- Andreas Eschbach's The Carpet Makers (translated from German) (championed by Orson Scott Card)
- Stanislaw Lem's Cyberiad and other works (translated from Polish)
- "Let Us Now Praise Awesome Dinosaurs" (a short story about gun-toting, motocross-driving dinosaurs from Mars) and Constellation Games (a novel about video games, programming, and first contact with aliens), both by my spouse, Leonard Richardson
- The Member Assistance Fund, financial aid to help people attend WisCon, a feminist science fiction convention that happens in Madison, Wisconsin that happens in late May every year (Memorial Day weekend)
- The Tiptree Award for speculative fiction that explores gender -- recommend works now for the jury to consider, and buy books and T-shirts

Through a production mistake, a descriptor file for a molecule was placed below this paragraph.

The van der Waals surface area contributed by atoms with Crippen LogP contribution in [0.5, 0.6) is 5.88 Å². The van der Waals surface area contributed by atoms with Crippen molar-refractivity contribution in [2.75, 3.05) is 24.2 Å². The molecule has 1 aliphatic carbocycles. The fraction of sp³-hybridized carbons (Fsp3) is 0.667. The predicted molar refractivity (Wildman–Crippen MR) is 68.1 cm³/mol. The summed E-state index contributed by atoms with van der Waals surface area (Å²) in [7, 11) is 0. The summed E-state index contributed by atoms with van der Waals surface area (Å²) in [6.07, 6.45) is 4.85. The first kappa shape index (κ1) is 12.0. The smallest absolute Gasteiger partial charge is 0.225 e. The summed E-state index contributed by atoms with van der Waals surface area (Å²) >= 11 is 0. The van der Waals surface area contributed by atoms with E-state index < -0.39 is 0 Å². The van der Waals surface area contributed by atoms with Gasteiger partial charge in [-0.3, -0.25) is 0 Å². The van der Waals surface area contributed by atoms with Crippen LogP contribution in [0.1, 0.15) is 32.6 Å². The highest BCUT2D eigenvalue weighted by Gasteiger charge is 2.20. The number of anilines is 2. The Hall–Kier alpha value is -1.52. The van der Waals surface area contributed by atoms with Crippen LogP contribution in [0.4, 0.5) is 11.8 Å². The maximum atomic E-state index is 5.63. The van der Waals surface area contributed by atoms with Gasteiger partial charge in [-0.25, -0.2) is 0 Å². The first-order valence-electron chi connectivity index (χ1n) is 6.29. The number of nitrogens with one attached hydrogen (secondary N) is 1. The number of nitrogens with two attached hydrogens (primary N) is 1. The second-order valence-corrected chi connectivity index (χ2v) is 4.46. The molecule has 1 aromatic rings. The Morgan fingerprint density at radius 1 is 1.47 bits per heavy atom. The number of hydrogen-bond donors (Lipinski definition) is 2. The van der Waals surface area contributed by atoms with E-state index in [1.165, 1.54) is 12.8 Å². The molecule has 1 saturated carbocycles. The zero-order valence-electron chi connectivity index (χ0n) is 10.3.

- Michael Lopp's line that art is "the documentation of a thousand interesting decisions".
- Hari Kondabolu, an Indian-American stand-up comic whose work I enjoy
- The Unbeatable Squirrel Girl written by Ryan North, who also makes Dinosaur Comics
- "Cat, Dog, and Badger Each Own A Bookstore. They Are Friends." and "Quill & Scroll" (art in the latter by Brendan Adkins), my two children's book zines about animals who run bookstores
- Dan Slott's run on She-Hulk
- Joss Whedon's run on Runaways
- The Catwoman arc written by Genevieve Valentine
- Ta-Nehisi Coates's work writing Black Panther
- Kelly Sue DeConnick's work writing Bitch Planet (and the fact that she is one of the guests of honor for next year's WisCon)
- Beeminder, a service that helps you stick with habits